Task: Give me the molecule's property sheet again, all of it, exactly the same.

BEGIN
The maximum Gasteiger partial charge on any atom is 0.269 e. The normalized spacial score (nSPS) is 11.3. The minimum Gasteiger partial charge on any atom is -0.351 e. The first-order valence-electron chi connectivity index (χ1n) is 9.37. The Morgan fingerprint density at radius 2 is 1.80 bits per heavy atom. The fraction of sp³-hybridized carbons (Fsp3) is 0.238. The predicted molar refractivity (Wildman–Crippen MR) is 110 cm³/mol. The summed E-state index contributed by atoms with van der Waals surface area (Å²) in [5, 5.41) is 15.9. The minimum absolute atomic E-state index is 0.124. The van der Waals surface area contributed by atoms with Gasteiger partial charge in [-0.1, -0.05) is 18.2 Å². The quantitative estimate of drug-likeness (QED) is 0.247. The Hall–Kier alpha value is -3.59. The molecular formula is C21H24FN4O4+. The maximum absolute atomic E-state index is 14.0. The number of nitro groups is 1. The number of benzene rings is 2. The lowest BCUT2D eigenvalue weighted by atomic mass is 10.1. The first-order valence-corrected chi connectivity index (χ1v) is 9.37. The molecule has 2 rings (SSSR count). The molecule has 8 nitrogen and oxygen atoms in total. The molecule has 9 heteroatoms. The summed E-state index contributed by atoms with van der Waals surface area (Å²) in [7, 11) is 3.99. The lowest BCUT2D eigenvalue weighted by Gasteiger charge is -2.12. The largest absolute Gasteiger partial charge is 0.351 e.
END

The maximum Gasteiger partial charge on any atom is 0.269 e. The normalized spacial score (nSPS) is 11.3. The minimum Gasteiger partial charge on any atom is -0.351 e. The first-order valence-electron chi connectivity index (χ1n) is 9.37. The Morgan fingerprint density at radius 2 is 1.80 bits per heavy atom. The fraction of sp³-hybridized carbons (Fsp3) is 0.238. The predicted molar refractivity (Wildman–Crippen MR) is 110 cm³/mol. The summed E-state index contributed by atoms with van der Waals surface area (Å²) in [5, 5.41) is 15.9. The minimum absolute atomic E-state index is 0.124. The van der Waals surface area contributed by atoms with Gasteiger partial charge in [-0.1, -0.05) is 18.2 Å². The quantitative estimate of drug-likeness (QED) is 0.247. The Hall–Kier alpha value is -3.59. The molecular formula is C21H24FN4O4+. The maximum absolute atomic E-state index is 14.0. The number of nitro groups is 1. The number of benzene rings is 2. The lowest BCUT2D eigenvalue weighted by atomic mass is 10.1. The first-order valence-corrected chi connectivity index (χ1v) is 9.37. The molecule has 2 rings (SSSR count). The molecule has 8 nitrogen and oxygen atoms in total. The molecule has 9 heteroatoms. The summed E-state index contributed by atoms with van der Waals surface area (Å²) in [7, 11) is 3.99. The lowest BCUT2D eigenvalue weighted by Gasteiger charge is -2.12. The largest absolute Gasteiger partial charge is 0.351 e.